Letter from the Chair
Jeffrey B. Matthews, MD
Dallas B. Phemister Professor of Surgery
Chair, Department of Surgery
Surgeon-in-Chief, The University of Chicago Medicine
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Investing in the Future
2020 was a challenging year. The COVID-19 pandemic altered—perhaps forever—the way we function as surgeons, as individuals, and as a society. Adjusting to a new normal was necessary; however, amidst all the change, what remained unwavering was our commitment to shaping the future of research, surgical care, and education, as we strive to build an ever-more diverse and inclusive environment in which all can thrive. Our surgical ecosystem has proven to be nimble, adaptable, and remarkably resilient as we continue to evolve and adapt to sustain our mission. As we continue to weather these turbulent times (and perhaps even see clearer skies ahead as the current pandemic, we hope, enters its final phase), our collective successes have enabled us as the Department of Surgery to turn our attention to the ways we will continue to invest in the future.
So that the culture of the broad field of Surgery can continue to evolve, we are investing in efforts to embed new processes and new perspectives into our everyday work. For example, the Department of Surgery established a new Promotions Committee led by Professor and Chief of Thoracic Surgery Jessica Donington, MD, MSCR. Bringing together a small but representative group of engaged faculty, this committee is relooking at pathways to academic promotion based on a broader appreciation of non-traditional activities that bring impact and distinction to the department and the University beyond than simply tallying publications and extramural grants.
The work of this committee interdigitates with the efforts of other initiatives launched by the DEI Steering Committee to enhance mentoring, career development, fair compensation, wellness, and continual learning across the department. This work is coordinated under the leadership of Associate Professor of Surgery Chelsea Dorsey, MD, who was recently promoted to Vice-Chair of the Department of Surgery for Diversity, Equity, and Inclusion. Signs of progress are everywhere: in our hallways, in our departmental communications, and in our deepening efforts in advocacy and activism.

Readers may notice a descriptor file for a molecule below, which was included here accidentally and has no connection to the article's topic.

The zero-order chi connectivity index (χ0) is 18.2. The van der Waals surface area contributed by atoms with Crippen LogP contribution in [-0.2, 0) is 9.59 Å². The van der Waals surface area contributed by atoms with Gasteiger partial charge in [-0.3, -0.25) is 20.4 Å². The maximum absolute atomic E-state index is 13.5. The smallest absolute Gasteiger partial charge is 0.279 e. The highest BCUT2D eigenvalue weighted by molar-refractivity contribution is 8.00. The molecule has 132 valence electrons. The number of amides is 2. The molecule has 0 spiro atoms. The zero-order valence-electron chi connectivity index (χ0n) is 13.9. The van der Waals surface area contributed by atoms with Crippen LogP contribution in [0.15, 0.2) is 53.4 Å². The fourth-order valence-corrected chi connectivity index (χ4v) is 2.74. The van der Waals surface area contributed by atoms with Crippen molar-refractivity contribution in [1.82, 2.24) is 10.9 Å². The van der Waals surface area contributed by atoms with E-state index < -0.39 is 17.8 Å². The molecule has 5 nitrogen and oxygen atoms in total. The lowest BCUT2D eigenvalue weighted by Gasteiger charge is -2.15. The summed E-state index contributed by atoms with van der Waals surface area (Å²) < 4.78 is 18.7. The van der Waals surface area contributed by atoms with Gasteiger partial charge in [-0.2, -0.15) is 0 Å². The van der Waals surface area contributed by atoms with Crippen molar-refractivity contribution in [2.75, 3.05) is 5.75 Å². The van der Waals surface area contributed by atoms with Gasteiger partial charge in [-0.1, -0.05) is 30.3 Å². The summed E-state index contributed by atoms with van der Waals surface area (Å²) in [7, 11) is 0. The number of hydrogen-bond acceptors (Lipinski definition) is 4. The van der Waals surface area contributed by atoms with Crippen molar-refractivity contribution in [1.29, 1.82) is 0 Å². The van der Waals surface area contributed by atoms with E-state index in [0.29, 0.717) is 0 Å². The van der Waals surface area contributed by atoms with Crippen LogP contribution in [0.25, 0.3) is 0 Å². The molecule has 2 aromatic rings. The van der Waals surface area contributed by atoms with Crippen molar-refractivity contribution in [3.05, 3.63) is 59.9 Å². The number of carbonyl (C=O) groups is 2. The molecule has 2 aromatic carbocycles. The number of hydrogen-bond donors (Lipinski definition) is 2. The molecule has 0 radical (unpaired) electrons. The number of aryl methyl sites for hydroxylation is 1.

In this year’s Annual Report, we highlight novel programs and procedures, as well as the groundbreaking research of our stellar faculty, particularly our young faculty who are the latest additions to our team. Their impressive work will not only continue to improve patient outcomes, but also fills us with optimism for the future of Surgery. We hope our readers gain insight into our faculty’s varied journeys to the OR, and through these stories appreciate in a different light their profound dedication to improving our patients’ quality of life, in a commitment that is universal throughout the Department of Surgery. In just a short time, their hard work has already positively impacted the lives of our patients.
For example, laryngologist Brandon Baird, MD, leads our dynamic Voice Center and dedicatedly works to restore three of the most vital aspects of living: talking, swallowing, and breathing. Dr. Baird, who is also a trained musician, managed to splice his artistry and musical ear with his desire to care for and help others. Urologist Parth Modi, MD, MS, consistently incorporates novel techniques into his practice that not only detect and treat urological diseases successfully, but are also gentler and less disruptive to his patients’ lives.
Minimally invasive general surgeon Yalini Vigneswaran, MD, MS, leads our burgeoning Esophageal Foregut Program. She and her multidisciplinary team pride themselves on providing a highly individualized, patient-centered approach to surgery, which allows for customization of approach for each patient’s individual anatomy, symptoms, and values using the latest in endoscopic, laparoscopic, and robotic tools. Colon and rectal surgeon Kinga Skowron Olortegui, MD—a true UChicago “lifer” from undergraduate education to faculty, incorporates her extraordinary surgical skills as well as sensitivity and empathy in her approach to colorectal care, striving to make inevitably uncomfortable situations less so for her patients.
Vascular surgeon-scientist Luka Pocivavsek, MD, PhD, shares his passion for solving elaborate puzzles that connect his scientific and his clinical practice, and how he consistently educates himself in an effort to offer better solutions to his patients with aortic dissections. He is the recipient of a new R01 grant from the National Institutes of Health to support his laboratory.
Pediatric surgeon Carmelle Romain, MD, shares her multifaceted journey to the OR, and innovative research in the telehealth platform for pediatric patients and their families—finding ways to make it convenient and inclusive to everyone. A vital component of Dr. Romain’s research is collecting data to figure out who actually connected during the COVID-19 pandemic, along with potential socioeconomic and geographic factors that play into identified connectivity barriers.
I am delighted to present to you the Department of Surgery 2021 Annual Report: Investing in the Future, which highlights these and other faculty, as well as the collective efforts of our whole team including our learners, our nurses and allied health professionals, our research staff, and our dedicated executive and administrative staff. This year’s report is packed with stories that not only highlight the extraordinary work of our faculty, but also their unique paths into Surgery. We focus on the importance of research, personalized medicine, quality of life, multidisciplinary care, mentorship, humanity, education, and perseverance. It is my hope that these stories provide insight into their worlds and inspire our future surgical leaders.